EOS, fondly referred to as Ethereum on Steroids, is tipped to emerge as one of the leading cryptocurrencies in the nearest future.
Ricky Shi, co-founder of EOS Cannon, gave us an exclusive interview touching the base on EOS approach to governance, the role of Block.one, building EOS community and ecosystem, and the perspectives of EOS.
A string of positive news is making EOS and EOS-related tokens a good investment. Founded in 2016 by Brendan Blumer and Daniel Larimer, EOS worked with Michael Novogratz and a known VC investor Christian Angermayer.
Recently Peter Thiel, a business partner of Angermayer and Bitmain’s founder Jihan Wu participated in the new fundraising round of the EOS backbone Block.one.
So far, EOS has been the basis mostly for development tools and some simple games. Nevertheless, the potential of this system is widely regarded as pretty high. For example, KickCoin (KICK), an ERC20 token for a crowdfunding platform, went up the charts when rumors hit the crypto market that the company negotiates with EOS Block Producers its possible migration from Ethereum to EOS.
EOS approach to governance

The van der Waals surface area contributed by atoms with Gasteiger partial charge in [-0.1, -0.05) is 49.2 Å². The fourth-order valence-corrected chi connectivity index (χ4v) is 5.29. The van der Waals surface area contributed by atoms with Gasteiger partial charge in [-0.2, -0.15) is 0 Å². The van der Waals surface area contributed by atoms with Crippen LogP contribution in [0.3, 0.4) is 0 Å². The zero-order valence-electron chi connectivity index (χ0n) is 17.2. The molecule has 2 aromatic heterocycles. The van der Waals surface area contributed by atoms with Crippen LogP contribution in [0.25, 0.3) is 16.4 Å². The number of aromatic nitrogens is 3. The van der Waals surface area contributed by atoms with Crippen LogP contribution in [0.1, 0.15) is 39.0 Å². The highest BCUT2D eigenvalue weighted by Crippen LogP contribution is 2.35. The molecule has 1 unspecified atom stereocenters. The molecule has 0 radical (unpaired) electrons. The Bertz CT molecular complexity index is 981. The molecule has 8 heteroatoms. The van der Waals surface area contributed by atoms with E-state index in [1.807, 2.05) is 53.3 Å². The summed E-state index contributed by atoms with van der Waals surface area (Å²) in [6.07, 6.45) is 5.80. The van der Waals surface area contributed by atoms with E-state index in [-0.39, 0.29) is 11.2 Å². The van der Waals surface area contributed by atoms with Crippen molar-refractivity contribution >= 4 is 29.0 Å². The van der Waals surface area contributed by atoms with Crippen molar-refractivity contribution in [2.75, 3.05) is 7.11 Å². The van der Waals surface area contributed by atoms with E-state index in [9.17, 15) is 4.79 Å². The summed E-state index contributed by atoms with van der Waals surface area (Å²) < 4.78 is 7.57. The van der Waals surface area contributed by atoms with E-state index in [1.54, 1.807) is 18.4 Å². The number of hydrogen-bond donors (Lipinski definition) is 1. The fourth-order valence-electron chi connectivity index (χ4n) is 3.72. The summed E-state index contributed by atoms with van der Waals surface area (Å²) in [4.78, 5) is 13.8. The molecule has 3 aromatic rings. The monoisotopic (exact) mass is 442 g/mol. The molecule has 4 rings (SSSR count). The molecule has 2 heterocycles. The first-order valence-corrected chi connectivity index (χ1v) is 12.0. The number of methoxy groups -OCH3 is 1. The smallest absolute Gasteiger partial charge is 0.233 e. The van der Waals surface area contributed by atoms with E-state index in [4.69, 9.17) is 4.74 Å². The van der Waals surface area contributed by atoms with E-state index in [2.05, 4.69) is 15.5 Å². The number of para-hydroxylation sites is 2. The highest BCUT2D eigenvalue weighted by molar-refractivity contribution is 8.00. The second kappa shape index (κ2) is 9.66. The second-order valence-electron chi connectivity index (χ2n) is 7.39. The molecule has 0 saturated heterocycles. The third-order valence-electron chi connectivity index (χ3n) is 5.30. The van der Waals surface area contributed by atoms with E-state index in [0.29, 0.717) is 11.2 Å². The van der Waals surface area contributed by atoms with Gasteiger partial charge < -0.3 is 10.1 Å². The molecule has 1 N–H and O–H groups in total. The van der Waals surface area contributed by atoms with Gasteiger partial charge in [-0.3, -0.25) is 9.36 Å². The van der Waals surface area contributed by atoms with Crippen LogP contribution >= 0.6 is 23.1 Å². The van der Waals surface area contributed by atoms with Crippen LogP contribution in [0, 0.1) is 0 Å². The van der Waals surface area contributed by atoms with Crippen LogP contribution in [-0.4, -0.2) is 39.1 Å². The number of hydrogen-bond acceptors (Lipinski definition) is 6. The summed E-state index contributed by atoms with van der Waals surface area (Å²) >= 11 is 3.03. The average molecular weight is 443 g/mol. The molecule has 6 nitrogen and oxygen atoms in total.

CryptoComes: Critics often say that EOS is not, in fact, a decentralized network, but subject to control by something akin to a government. They specifically mention the recent decision by the EOS centralized body to ban transactions from the specific 27 wallet addresses. What would you respond to the critics?
Ricky Shi: Well, there is not anything akin to a government, otherwise it won’t take some long and so many community calls to make a collective decision to freeze these accounts.
CryptoComes: How will you describe the EOS approach to governance, on a scale between a totalitarian state and the complete anarchy?
RS: I would say 6, but right now 4. A few important governance pieces are not yet fully functional.
CryptoComes: Do you have a closed telegram group for 21 block producers or some similar venue for communication and making decisions?
RS: There is a mainnet BP telegram with 415 members if that is what you mean. There are weekly calls among top BPs to discuss and make decisions only related to BP part of duties.
Role of Block.one
CryptoComes: What is the role of Block.one now? What happens if some producers will join forces to challenge the principles ingrained by Block.one into the system?
RS: Block.one is one of the important contributing community members. Anyone can propose different ideas, but you need to get your voice heard, discussed and agreed upon (by vote, not by Block Producers) before there will be a change in the system.
CryptoComes: How big is the community you are working with? How will you describe it?
RS: 2,000+, a very active elite group with a deep appreciation of EOS principles and are all believers in EOS vision.
CryptoComes: What are your major principles in working with your community?
RS: The principles are simple: community first, tier by proof of stake, free will & free to join, communication & daily coaching.